Students had the opportunity to swing by Metzger Lawn on March 22 to 23 to receive tickets for a shot at bouncy house jousting or for snacks – all in the name of English learning.
Demonstrating and Reaching Out
In its third year, the Celebration of Student Writing continues to offer students in over 30 English classes the opportunity to use various formats to demonstrate what they have learned and then reach out with that information to engage other Biola students.
The program has not undergone any large changes since its beginning, but some small difference this year include a partnership with the Biola Writing Center and had an inflatable jousting competition area. With approximately 600 students, booths were set up on Metzger Lawn from 1 p.m. to 4 p.m. on March 22 and 23. Using a variety of different approaches, individuals or groups of English students stood by their projects to share them with visitors.
Celebration of Expression
“The celebration is an opportunity to say to a fine art student, to a painter, ‘How do you express this? What’s something that you believe in? How might you express what you’ve learned in something that’s closer to you that you think others would enjoy?’” said Aurora Matzke, co-director of the CSW and assistant professor of English.
An addition this year is a partnership with the Writing Center. The CSW began with only the first year writing program and has since included other English classes and the Biola Library.
“We’ve tried to keep the focus on students and students celebrating. At the same time, we’ve tried to add a little bit each year with participants,” Matzke said.
The Writing Center provides a resource for students to receive guidance and instruction to improve different aspects of their writing that may be lacking. It is not a proofreading service, but rather seeks to help students see long-term improvement in their writing.
“Writing is essential to most classes at Biola, not just English majors. Sometimes just English people hear about it and so we were wanting to just get people involved, make them feel like it’s their writing center where they can come for help. It’s free, it’s all about students feeling empowered in their classes to be able to express themselves,” said Heather Spradley, student worker at the Writing Center and senior philosophy major.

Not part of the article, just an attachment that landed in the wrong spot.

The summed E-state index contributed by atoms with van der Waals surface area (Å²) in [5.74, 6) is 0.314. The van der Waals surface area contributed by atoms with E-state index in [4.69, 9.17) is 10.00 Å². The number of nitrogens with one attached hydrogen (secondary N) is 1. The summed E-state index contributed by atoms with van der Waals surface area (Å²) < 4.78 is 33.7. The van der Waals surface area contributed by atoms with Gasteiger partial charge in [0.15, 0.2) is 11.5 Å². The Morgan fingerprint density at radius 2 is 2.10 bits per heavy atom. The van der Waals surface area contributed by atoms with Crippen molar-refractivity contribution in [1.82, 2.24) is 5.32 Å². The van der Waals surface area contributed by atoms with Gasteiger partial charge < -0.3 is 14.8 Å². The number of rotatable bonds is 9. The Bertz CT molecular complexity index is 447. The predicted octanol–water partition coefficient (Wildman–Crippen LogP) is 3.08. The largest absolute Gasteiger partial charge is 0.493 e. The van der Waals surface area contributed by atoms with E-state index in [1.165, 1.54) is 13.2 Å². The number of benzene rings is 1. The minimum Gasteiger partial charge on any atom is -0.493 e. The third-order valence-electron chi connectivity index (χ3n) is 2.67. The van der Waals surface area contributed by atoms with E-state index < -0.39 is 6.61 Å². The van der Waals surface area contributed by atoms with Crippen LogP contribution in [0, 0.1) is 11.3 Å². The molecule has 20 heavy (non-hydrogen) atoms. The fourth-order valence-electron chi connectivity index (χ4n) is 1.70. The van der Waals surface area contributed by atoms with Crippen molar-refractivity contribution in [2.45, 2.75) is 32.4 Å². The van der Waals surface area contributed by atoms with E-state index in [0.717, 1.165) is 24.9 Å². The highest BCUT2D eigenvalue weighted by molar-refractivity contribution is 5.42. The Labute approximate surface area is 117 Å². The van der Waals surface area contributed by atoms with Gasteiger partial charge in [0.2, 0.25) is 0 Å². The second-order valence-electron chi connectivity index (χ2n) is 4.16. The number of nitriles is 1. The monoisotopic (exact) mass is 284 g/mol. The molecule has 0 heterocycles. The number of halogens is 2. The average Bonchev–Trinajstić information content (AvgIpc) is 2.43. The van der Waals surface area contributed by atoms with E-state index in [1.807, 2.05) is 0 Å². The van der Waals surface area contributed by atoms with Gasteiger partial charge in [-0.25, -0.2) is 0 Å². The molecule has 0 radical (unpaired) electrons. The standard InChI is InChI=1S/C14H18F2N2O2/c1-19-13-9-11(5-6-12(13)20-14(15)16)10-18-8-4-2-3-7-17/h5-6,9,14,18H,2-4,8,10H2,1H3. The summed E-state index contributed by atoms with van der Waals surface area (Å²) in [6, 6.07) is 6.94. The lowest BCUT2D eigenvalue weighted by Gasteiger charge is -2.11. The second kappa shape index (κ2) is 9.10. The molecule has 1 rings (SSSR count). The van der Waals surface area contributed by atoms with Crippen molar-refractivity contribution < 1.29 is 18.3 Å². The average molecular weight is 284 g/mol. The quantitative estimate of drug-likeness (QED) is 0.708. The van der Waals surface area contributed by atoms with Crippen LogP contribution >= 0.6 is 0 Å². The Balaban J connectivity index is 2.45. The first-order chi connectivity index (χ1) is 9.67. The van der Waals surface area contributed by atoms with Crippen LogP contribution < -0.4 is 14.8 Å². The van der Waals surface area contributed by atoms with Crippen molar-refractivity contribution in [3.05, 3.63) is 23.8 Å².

Differences this Year
The only other major difference this year was the inclusion of a bounce house jousting arena, which is the third variation of a bounce house that has been featured at the CSW. Sophomore English major Lani Foronda collected tickets at the jousting arena, a role she also held last year, and felt this year’s option garnered less support.
“I feel like not so much [attention was created with the jousting arena], but I feel like it’s because people don’t know what this is because last year we had the big hamster ball races and that you could see all the way from the library, so I feel like we need a sign or something,” Foronda said.
Overall, the event was busiest around 2 p.m. Some projects, for example, raised awareness about whale captivity at Seaworld, processed foods, common perceptions of Biola and the greater community, teaching or adolescent suicide, among a myriad of other topics. The projects created a positive environment for students within and without the participating classes to share information about things they find interesting.
“The ability to come in and experience it, we hope, not only enables them to be proud of, cheer on, be interested in the other new members of their community but should also then remind them, spark in them, refresh them on the things that writing has to offer even as they might move past their core work and dive deeper into their majors,” Matzke said. “Returning to that learning can be a joyful experience and not a hardship.”